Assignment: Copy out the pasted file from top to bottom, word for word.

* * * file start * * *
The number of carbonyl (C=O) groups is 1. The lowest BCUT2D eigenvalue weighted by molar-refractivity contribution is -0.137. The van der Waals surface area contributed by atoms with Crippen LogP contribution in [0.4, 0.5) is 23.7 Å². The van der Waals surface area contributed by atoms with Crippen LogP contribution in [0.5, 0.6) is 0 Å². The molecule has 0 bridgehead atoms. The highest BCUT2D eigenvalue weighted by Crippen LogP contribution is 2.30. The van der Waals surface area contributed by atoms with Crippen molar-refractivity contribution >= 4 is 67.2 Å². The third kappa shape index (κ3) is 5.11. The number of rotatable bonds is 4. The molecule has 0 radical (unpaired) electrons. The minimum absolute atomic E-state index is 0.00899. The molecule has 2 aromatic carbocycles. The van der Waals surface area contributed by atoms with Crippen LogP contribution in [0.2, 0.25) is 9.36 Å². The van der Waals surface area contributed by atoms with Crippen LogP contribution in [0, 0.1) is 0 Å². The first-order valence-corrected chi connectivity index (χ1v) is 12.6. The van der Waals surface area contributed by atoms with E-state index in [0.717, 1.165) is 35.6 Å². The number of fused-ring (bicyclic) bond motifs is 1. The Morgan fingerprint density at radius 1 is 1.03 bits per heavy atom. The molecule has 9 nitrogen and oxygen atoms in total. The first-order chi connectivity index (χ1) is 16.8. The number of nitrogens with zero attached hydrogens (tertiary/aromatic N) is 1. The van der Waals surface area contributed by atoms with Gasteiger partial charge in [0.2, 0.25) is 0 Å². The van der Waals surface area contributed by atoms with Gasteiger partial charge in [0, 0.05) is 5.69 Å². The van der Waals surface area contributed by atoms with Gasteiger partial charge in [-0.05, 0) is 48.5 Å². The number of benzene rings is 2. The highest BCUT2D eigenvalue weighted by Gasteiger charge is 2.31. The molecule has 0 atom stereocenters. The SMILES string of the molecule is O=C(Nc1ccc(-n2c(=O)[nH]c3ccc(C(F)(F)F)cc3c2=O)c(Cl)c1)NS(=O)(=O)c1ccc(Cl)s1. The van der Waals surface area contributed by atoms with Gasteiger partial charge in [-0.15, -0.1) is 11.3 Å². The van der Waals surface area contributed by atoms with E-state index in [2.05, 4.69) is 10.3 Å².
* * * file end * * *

The number of carbonyl (C=O) groups is 1. The lowest BCUT2D eigenvalue weighted by molar-refractivity contribution is -0.137. The van der Waals surface area contributed by atoms with Crippen LogP contribution in [0.4, 0.5) is 23.7 Å². The van der Waals surface area contributed by atoms with Crippen LogP contribution in [0.5, 0.6) is 0 Å². The molecule has 0 bridgehead atoms. The highest BCUT2D eigenvalue weighted by Crippen LogP contribution is 2.30. The van der Waals surface area contributed by atoms with Crippen molar-refractivity contribution >= 4 is 67.2 Å². The third kappa shape index (κ3) is 5.11. The number of rotatable bonds is 4. The molecule has 0 radical (unpaired) electrons. The minimum absolute atomic E-state index is 0.00899. The molecule has 2 aromatic carbocycles. The van der Waals surface area contributed by atoms with Crippen LogP contribution in [0.2, 0.25) is 9.36 Å². The van der Waals surface area contributed by atoms with Crippen LogP contribution in [0, 0.1) is 0 Å². The first-order valence-corrected chi connectivity index (χ1v) is 12.6. The van der Waals surface area contributed by atoms with E-state index in [0.717, 1.165) is 35.6 Å². The number of fused-ring (bicyclic) bond motifs is 1. The Morgan fingerprint density at radius 1 is 1.03 bits per heavy atom. The molecule has 9 nitrogen and oxygen atoms in total. The first-order chi connectivity index (χ1) is 16.8. The number of nitrogens with zero attached hydrogens (tertiary/aromatic N) is 1. The van der Waals surface area contributed by atoms with Gasteiger partial charge in [0.2, 0.25) is 0 Å². The van der Waals surface area contributed by atoms with Gasteiger partial charge in [0, 0.05) is 5.69 Å². The van der Waals surface area contributed by atoms with Gasteiger partial charge in [-0.05, 0) is 48.5 Å². The number of benzene rings is 2. The highest BCUT2D eigenvalue weighted by Gasteiger charge is 2.31. The molecule has 0 atom stereocenters. The SMILES string of the molecule is O=C(Nc1ccc(-n2c(=O)[nH]c3ccc(C(F)(F)F)cc3c2=O)c(Cl)c1)NS(=O)(=O)c1ccc(Cl)s1. The van der Waals surface area contributed by atoms with Gasteiger partial charge in [-0.15, -0.1) is 11.3 Å². The van der Waals surface area contributed by atoms with E-state index in [2.05, 4.69) is 10.3 Å².